I’m a veteran and a citizen. People who read The Jeffersonian know that I write about citizenship a lot. I did not think when I took my oath of service in the Navy that I would write words like these. Our government has become an enemy of the Constitution. Our obligation to protect the Constitution against all enemies, foreign and domestic, calls us to see our own government, the executive branch in particular, as the Constitution’s primary enemy. No foreign enemy presents a threat so potent or immediate.
Edward Snowden’s disclosures, and the executive branch’s response to those disclosures, illustrate how weak a bulwark our Constitution has become. Bradley Manning is in prison for espionage because he placed his obligation to the Consitution before obedience to the executive branch. Edward Snowden is in exile for the same reason. When they found themselves in a difficult place, forced to choose which part of their oath to honor, they chose the first part. Defend the Constitution. As citizens, they could not do otherwise.
We have to follow their example. The executive branch cannot put us all in prison. It cannot empty the country and force every one of us into exile. It can only come after us one at a time. It can, however, make the whole country into a prison camp. If it accomplishes that – and Snowden’s disclosures clearly show how it works toward that goal – we’ll be forced into the same position as the Syrian rebels. We’ll have to submit, or fight with armed force. That is not the outcome we want.
Heed the warning. Honor your obligations as citizens. The ads in the Washington DC metro stations show the words HONOR YOUR OATH in large, bold capital letters. They represent a warning and a plea, a request, and unfortunately for these times, even come across as a command. It’s hard to communicate urgency any other way. We’re unsure how to help, except to disclose what we know. We don’t know yet what efforts will prove most effective. I write this blog, but I can’t go into exile. Almost all of us have similar, perplexing situations.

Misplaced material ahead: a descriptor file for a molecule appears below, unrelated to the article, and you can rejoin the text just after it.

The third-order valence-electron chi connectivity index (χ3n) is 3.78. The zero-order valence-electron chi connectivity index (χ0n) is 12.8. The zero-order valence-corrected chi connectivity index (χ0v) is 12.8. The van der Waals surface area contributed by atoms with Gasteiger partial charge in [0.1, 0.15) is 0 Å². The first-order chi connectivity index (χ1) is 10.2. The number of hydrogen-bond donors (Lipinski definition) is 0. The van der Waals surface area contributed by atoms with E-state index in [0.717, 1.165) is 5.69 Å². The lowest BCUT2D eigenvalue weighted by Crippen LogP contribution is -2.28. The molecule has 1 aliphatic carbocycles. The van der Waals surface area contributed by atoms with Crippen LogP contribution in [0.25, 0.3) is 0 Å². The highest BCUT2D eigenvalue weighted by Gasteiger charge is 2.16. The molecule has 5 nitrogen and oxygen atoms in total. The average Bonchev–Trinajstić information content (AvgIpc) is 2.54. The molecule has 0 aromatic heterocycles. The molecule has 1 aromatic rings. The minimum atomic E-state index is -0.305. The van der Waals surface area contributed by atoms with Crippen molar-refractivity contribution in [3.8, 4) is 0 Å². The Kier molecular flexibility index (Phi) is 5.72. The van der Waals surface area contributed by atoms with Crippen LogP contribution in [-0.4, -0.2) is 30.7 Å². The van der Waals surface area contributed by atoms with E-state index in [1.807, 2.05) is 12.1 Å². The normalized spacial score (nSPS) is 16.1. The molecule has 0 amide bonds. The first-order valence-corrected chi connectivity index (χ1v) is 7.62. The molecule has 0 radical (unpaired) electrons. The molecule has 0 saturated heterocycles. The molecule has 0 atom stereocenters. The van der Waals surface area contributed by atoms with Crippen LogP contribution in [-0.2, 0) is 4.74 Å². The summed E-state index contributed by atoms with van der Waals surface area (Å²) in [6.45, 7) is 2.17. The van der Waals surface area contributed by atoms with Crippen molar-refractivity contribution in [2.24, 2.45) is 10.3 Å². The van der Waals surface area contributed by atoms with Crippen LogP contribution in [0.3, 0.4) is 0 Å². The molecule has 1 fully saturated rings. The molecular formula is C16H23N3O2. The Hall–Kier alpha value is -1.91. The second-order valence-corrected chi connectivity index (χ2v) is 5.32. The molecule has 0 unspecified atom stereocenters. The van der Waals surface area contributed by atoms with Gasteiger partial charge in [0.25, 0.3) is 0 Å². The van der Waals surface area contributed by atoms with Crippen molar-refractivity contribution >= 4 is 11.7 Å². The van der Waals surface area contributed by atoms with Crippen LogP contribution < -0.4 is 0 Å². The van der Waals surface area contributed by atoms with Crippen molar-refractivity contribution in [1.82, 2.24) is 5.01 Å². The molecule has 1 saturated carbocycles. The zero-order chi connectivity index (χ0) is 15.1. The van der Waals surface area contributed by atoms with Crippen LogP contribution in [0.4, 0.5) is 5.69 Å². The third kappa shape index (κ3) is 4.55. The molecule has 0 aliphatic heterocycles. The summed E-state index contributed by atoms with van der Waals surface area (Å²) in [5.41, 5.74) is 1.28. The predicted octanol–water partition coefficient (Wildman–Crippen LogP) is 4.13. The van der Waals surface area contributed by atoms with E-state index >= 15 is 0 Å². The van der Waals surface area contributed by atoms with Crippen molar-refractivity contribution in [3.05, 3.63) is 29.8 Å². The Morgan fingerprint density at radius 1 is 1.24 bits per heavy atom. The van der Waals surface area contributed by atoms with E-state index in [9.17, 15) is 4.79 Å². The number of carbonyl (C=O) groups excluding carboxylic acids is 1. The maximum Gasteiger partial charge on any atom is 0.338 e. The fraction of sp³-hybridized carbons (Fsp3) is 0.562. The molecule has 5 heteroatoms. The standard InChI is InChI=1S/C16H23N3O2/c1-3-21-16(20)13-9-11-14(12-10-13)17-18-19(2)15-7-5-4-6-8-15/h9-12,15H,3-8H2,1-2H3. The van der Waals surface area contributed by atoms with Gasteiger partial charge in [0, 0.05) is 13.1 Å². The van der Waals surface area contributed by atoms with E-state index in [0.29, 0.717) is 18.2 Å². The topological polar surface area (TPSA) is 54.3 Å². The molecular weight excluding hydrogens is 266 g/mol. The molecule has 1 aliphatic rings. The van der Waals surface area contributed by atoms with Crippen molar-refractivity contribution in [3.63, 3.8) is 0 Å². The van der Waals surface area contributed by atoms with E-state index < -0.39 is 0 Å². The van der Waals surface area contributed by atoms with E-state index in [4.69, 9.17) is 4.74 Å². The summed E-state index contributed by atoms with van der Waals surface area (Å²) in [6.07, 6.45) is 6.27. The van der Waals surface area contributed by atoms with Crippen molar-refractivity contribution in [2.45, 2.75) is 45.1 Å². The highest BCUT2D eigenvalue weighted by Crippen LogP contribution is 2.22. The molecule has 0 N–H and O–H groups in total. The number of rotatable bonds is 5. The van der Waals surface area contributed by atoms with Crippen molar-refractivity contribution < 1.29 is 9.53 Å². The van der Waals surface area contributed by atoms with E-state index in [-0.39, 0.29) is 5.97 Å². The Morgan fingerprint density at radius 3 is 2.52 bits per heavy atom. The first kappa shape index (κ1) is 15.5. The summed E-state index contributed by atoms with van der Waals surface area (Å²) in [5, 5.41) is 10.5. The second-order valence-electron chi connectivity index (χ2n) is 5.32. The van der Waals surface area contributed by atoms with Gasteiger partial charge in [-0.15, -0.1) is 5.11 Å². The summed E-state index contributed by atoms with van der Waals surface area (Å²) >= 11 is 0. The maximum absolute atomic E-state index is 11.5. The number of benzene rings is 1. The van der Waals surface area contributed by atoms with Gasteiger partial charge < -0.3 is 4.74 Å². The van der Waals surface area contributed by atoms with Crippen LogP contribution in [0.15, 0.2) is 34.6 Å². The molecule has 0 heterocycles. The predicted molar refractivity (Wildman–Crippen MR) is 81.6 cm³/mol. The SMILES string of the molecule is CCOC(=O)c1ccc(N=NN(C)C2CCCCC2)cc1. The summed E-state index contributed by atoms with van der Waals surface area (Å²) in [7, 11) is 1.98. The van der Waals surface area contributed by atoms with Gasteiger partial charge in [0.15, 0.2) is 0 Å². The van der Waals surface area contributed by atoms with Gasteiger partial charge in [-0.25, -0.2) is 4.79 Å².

We do know a few general principles at this point. We have to find good leadership. We have to plan how to resist without violence. We have to find effective ways to cooperate. No movement to resist government power can succeed without these three. If you take away one of them, you have impotence, infighting and disorganization, bad outcomes, loss of morale, and eventual defeat. If you keep all three requirements in view, you can achieve an apparent miracle – victory without fighting.
Remember the wisdom of Sun Tzu in The Art of War: the goal in all conflict is to win without a fight, to cause the enemy to collapse without use of force. These principles are timeless. These principles apply to the Oath Keepers call to defend our Constitution by exposing the executive branch’s secrets.
No person one hundred years from now ought to wonder how we could lose our republic and our freedoms so suddenly, how we could wake up and find ourselves in prison. The prison, with its tools of surveillance, dependence and intimidation, along with its culture of fear and hopelessness, takes some time to build. It is not yet complete, but we cannot mistake its outlines. The gates are not yet locked. These signs and tells surround us, as do the warnings. Read the signs of the times. A storm is coming. Be ready.